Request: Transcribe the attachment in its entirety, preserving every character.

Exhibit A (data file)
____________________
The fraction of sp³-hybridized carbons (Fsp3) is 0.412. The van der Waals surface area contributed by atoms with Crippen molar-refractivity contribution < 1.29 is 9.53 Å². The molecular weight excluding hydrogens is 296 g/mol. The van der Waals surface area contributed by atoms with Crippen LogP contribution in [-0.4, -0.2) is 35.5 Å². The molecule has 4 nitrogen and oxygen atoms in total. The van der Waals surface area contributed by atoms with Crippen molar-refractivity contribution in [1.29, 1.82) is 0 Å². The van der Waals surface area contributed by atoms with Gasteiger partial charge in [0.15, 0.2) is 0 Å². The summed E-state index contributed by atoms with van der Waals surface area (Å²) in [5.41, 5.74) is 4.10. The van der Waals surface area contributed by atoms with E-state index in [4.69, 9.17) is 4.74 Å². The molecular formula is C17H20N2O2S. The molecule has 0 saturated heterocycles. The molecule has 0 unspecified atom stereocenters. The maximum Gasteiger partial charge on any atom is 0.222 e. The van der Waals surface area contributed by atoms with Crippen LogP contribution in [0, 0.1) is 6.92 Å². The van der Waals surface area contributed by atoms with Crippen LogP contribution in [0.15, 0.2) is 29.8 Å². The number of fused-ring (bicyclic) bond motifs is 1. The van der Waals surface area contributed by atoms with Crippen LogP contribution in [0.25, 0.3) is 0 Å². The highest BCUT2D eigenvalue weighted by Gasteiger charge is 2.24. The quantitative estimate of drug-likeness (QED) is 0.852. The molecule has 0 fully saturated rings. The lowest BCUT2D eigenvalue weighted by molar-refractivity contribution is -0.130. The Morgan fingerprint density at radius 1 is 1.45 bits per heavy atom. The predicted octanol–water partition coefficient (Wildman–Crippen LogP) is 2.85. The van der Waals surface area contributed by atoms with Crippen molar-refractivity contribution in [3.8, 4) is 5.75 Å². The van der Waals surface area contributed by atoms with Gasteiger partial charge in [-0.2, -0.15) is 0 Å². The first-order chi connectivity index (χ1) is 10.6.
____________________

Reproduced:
The fraction of sp³-hybridized carbons (Fsp3) is 0.412. The van der Waals surface area contributed by atoms with Crippen molar-refractivity contribution < 1.29 is 9.53 Å². The molecular weight excluding hydrogens is 296 g/mol. The van der Waals surface area contributed by atoms with Crippen LogP contribution in [-0.4, -0.2) is 35.5 Å². The molecule has 4 nitrogen and oxygen atoms in total. The van der Waals surface area contributed by atoms with Crippen molar-refractivity contribution in [1.29, 1.82) is 0 Å². The van der Waals surface area contributed by atoms with Gasteiger partial charge in [0.15, 0.2) is 0 Å². The summed E-state index contributed by atoms with van der Waals surface area (Å²) in [5.41, 5.74) is 4.10. The van der Waals surface area contributed by atoms with E-state index in [4.69, 9.17) is 4.74 Å². The molecular formula is C17H20N2O2S. The molecule has 0 saturated heterocycles. The molecule has 0 unspecified atom stereocenters. The maximum Gasteiger partial charge on any atom is 0.222 e. The van der Waals surface area contributed by atoms with Crippen LogP contribution in [0, 0.1) is 6.92 Å². The van der Waals surface area contributed by atoms with Crippen LogP contribution in [0.15, 0.2) is 29.8 Å². The number of fused-ring (bicyclic) bond motifs is 1. The van der Waals surface area contributed by atoms with Crippen LogP contribution in [0.25, 0.3) is 0 Å². The highest BCUT2D eigenvalue weighted by Gasteiger charge is 2.24. The quantitative estimate of drug-likeness (QED) is 0.852. The molecule has 0 fully saturated rings. The lowest BCUT2D eigenvalue weighted by molar-refractivity contribution is -0.130. The Morgan fingerprint density at radius 1 is 1.45 bits per heavy atom. The predicted octanol–water partition coefficient (Wildman–Crippen LogP) is 2.85. The van der Waals surface area contributed by atoms with Crippen molar-refractivity contribution in [3.8, 4) is 5.75 Å². The van der Waals surface area contributed by atoms with Gasteiger partial charge in [-0.2, -0.15) is 0 Å². The first-order chi connectivity index (χ1) is 10.6.